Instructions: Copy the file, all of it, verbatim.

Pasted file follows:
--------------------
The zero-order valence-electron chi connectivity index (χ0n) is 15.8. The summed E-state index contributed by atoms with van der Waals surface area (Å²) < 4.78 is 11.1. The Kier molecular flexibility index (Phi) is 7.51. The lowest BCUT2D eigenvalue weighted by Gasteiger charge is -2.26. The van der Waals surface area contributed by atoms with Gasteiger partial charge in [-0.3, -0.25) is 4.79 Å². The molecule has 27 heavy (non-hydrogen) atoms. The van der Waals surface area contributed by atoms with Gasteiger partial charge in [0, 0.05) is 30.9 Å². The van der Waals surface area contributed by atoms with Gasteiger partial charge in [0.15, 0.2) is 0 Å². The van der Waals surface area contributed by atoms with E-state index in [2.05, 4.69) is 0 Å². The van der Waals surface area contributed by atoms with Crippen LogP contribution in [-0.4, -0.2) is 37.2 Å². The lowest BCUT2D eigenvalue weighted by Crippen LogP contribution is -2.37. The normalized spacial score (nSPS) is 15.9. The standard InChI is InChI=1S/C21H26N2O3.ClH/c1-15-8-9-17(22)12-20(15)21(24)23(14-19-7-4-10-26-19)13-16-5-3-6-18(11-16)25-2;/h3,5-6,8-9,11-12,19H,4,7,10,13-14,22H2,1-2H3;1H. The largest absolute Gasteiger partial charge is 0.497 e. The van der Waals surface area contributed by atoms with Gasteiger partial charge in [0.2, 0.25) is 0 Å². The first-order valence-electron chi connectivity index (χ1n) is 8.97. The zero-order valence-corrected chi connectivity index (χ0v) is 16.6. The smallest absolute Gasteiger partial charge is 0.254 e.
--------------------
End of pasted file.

The zero-order valence-electron chi connectivity index (χ0n) is 15.8. The summed E-state index contributed by atoms with van der Waals surface area (Å²) < 4.78 is 11.1. The Kier molecular flexibility index (Phi) is 7.51. The lowest BCUT2D eigenvalue weighted by Gasteiger charge is -2.26. The van der Waals surface area contributed by atoms with Gasteiger partial charge in [-0.3, -0.25) is 4.79 Å². The molecule has 27 heavy (non-hydrogen) atoms. The van der Waals surface area contributed by atoms with Gasteiger partial charge in [0, 0.05) is 30.9 Å². The van der Waals surface area contributed by atoms with Gasteiger partial charge in [0.15, 0.2) is 0 Å². The van der Waals surface area contributed by atoms with E-state index in [2.05, 4.69) is 0 Å². The van der Waals surface area contributed by atoms with Crippen LogP contribution in [-0.4, -0.2) is 37.2 Å². The lowest BCUT2D eigenvalue weighted by Crippen LogP contribution is -2.37. The normalized spacial score (nSPS) is 15.9. The standard InChI is InChI=1S/C21H26N2O3.ClH/c1-15-8-9-17(22)12-20(15)21(24)23(14-19-7-4-10-26-19)13-16-5-3-6-18(11-16)25-2;/h3,5-6,8-9,11-12,19H,4,7,10,13-14,22H2,1-2H3;1H. The largest absolute Gasteiger partial charge is 0.497 e. The van der Waals surface area contributed by atoms with Gasteiger partial charge in [0.2, 0.25) is 0 Å². The first-order valence-electron chi connectivity index (χ1n) is 8.97. The zero-order valence-corrected chi connectivity index (χ0v) is 16.6. The smallest absolute Gasteiger partial charge is 0.254 e.